Udesh-Naidoo-Round-280

Dr Udesh Naidoo is a consultant geriatrician at Frimley Park Hospital and a Foundation Training Programme Director.

When did you realise you needed to do something to improve the situation and the clinical guidelines?

There were a number of clinical incidents where junior doctors were managing patients on the wards, and the protocols of treatment that they were using we found had been incorrect and not as accurate.

Guidelines existed on the hospital intranet, it’s also available on the internet for doctors to use, but in pressurised situations, and especially when the hospital is extremely busy, finding the time to actually go to a computer, log on, look through the internet, access that information, takes a lot of time.

When these junior doctors are extremely busy, they want something in their hands, in their pockets, that with a click of a button, a swipe of a screen, they can access the information, readily use it for their patients, and then move on to the next patient.

When did Anna get involved on the project?

One of our junior doctors was quite progressive in her thinking, and she’s very hard-working, she’s well-organised, and we elected for her to modify the paper version of the guidelines.

She took on the project. It was a great success. She contacted all the consultants, so we had an up-to-date version of our guidelines.

Thinking of moving on, and moving forward from this, is when we decided to put the updated paper version of the guidelines in an app form, and I think it’s progressed really well.

You were thinking of a book first and then went for the app. Did you have a range of options you were looking at when you were thinking about improving the guidelines?

The initial plan was for us to update the paper version of the guidelines, and have a paper version for the junior doctors to have in their possession and on the various wards.

We took the proposal to the clinical governance committee. The chief executive happened to be present in the committee, and he decided at that particular point, “Why not create an app version of your guidelines?” Which is how we developed the app and took the project forward. With great success, if I may add.

Did you have any concerns about getting the app developed?

One is obviously a little bit of finance, and make sure we contact the right people to get the money sorted out for the app, to pay the app developer.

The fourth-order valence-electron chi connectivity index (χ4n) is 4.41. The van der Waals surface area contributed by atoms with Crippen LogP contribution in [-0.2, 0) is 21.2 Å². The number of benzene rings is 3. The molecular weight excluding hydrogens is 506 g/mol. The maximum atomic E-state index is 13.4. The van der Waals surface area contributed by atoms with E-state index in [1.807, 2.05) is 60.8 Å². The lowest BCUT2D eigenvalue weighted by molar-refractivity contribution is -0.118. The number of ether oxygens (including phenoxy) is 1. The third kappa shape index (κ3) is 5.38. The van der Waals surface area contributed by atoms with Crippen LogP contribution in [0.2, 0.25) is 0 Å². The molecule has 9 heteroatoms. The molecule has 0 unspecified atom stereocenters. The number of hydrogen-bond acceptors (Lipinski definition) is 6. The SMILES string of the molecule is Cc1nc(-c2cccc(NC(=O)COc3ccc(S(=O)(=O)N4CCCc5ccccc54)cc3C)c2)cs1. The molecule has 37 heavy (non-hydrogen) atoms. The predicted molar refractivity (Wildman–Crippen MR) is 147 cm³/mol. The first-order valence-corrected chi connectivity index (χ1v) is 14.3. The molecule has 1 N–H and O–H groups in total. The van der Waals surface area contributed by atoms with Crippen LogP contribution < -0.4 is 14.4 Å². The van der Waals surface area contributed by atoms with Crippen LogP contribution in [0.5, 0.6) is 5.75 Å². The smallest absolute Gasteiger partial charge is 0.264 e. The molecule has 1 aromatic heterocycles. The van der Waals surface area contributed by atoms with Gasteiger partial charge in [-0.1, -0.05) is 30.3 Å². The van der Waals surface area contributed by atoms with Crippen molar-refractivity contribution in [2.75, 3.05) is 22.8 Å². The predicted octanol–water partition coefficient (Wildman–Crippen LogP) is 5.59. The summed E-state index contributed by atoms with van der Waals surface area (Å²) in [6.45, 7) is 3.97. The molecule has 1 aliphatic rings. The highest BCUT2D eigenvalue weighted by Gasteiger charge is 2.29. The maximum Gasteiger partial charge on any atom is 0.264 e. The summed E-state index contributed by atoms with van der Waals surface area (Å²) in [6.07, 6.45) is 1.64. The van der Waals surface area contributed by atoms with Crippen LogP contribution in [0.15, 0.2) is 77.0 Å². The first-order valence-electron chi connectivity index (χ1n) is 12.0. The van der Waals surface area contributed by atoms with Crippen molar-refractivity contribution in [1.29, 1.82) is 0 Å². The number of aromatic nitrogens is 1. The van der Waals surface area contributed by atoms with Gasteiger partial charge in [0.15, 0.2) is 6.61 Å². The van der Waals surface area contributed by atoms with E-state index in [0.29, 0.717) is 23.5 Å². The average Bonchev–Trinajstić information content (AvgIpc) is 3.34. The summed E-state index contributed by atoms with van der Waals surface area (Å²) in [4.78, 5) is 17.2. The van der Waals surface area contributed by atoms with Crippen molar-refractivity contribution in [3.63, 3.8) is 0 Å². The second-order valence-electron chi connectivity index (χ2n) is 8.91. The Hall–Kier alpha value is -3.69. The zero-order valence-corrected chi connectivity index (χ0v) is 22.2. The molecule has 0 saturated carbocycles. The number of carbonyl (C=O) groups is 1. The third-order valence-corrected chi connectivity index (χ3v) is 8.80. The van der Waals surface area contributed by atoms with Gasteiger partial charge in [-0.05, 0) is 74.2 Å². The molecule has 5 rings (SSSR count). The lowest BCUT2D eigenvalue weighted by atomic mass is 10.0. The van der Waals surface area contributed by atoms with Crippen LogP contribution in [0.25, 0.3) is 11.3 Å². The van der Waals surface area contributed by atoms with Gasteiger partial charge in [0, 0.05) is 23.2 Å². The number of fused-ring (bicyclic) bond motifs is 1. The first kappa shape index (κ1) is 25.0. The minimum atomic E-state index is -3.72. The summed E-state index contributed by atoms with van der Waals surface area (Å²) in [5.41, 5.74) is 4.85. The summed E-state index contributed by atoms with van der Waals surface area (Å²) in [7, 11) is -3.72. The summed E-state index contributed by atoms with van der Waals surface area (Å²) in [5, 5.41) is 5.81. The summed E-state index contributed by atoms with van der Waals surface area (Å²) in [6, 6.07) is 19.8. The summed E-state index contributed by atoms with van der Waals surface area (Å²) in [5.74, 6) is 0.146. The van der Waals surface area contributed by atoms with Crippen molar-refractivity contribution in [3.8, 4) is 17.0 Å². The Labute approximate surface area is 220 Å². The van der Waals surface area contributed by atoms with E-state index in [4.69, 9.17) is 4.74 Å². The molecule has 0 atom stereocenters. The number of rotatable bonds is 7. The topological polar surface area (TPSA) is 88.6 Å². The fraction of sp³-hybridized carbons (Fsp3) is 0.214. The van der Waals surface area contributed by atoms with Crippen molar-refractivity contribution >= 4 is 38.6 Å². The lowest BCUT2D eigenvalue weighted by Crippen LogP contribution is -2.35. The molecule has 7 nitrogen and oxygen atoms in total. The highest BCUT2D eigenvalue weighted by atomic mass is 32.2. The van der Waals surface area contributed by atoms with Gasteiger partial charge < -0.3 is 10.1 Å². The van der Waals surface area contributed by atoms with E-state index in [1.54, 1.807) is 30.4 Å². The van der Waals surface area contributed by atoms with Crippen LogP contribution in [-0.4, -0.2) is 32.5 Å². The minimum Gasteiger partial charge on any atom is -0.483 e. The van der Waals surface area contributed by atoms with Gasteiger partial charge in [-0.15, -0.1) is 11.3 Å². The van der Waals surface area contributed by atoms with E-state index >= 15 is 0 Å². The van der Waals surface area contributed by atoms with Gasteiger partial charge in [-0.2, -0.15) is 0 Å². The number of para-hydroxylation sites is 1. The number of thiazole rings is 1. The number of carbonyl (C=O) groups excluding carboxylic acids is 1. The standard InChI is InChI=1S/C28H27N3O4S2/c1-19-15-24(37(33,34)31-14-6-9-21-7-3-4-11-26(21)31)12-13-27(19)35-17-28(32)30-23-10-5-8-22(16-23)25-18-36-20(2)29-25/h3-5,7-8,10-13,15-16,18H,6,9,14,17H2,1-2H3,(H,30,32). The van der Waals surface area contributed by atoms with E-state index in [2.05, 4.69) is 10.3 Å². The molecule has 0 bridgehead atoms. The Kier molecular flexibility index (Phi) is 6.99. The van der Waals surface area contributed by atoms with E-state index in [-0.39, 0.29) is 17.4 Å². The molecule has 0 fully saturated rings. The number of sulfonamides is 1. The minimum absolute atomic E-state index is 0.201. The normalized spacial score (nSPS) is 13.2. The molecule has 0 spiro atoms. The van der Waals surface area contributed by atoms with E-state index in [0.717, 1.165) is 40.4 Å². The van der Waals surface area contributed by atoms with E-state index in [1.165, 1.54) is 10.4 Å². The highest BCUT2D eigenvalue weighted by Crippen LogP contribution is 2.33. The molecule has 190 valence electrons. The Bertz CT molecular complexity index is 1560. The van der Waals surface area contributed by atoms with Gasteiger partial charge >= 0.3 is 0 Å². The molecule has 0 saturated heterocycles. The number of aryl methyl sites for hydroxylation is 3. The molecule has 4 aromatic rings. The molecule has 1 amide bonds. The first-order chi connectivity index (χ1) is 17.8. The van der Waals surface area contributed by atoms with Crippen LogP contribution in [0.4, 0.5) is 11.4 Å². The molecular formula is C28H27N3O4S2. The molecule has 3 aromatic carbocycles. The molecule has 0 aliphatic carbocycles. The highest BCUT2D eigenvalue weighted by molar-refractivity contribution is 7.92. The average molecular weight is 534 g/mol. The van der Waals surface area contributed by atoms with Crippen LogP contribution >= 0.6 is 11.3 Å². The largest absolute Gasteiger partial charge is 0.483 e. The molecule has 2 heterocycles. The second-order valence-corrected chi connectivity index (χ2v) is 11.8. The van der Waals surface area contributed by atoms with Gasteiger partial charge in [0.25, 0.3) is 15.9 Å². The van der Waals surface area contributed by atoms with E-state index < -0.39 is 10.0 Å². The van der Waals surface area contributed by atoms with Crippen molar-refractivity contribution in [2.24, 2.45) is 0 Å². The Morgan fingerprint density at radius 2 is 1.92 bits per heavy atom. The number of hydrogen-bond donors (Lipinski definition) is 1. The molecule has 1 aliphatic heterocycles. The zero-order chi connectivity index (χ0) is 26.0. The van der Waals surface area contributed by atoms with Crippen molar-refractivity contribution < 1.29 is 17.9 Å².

Also about restructuring the guidelines, and making sure that the guidelines are up-to-date. I think that was one of the main barriers to developing the app.

Anything else?

Actually, making the app look professional I think was probably a major concern for us. You want to create something that’s user-friendly.

You want to create something that’s easy to use, but also, if it had to be scrutinised by people outside the hospital, you want it to come across as being professional, up-to-date, with information that’s easily accessible.

That was my major concern, this app being looked at by individuals outside of our institution, and critiquing us regarding it looking professional, but also whether the information was up-to-date and user-friendly, essentially.

We fortunately had some input from a gentleman called Mark Terry at the foundation school. He downloaded the app when it was still in the developmental stage, and looked at it, and gave us very positive feedback. He was actually quite encouraging.

He put some information regarding the app on the foundation website. We have been contacted by other Trusts regarding developing a similar app for the other hospitals in the region, and we would like to take this forward.

What was the result? Were your concerns justified?

I think the initial anxiety of the app being unprofessional, with corrupt and incorrect information, has proven to be a worry that was unfounded in reality.

With the various consultants from the various departments getting involved in updating the clinical guidelines, we now find that the guidelines are up-to-date, they’re very accurate, and the essential details that they as consultants require for their patients in their specialities, the essence is captured on the app.

That’s easy for the junior doctors to access, and easy for the junior doctors to manage their patients in the absence of a consultant, in a very busy on-call situation.

Anything you would like to add?

I think it’s essential for junior doctors to remain up-to-date with the changes in medical knowledge, with medical information. Also, when you manage patients you may have one perspective of what you were taught in medical school. These change over time. Guidelines evolve.

The purpose of having the clinical guidelines in an app form on your mobile telephone is it is easy to access, and the information that you can access is accurate.

It will help you and guide you in managing complicated and difficult patients, such that we have no serious and untoward events, less litigation.

You can feel reassured as a junior doctor that you have managed the patients to the best of your ability, and that’s backed up by the information present in the app.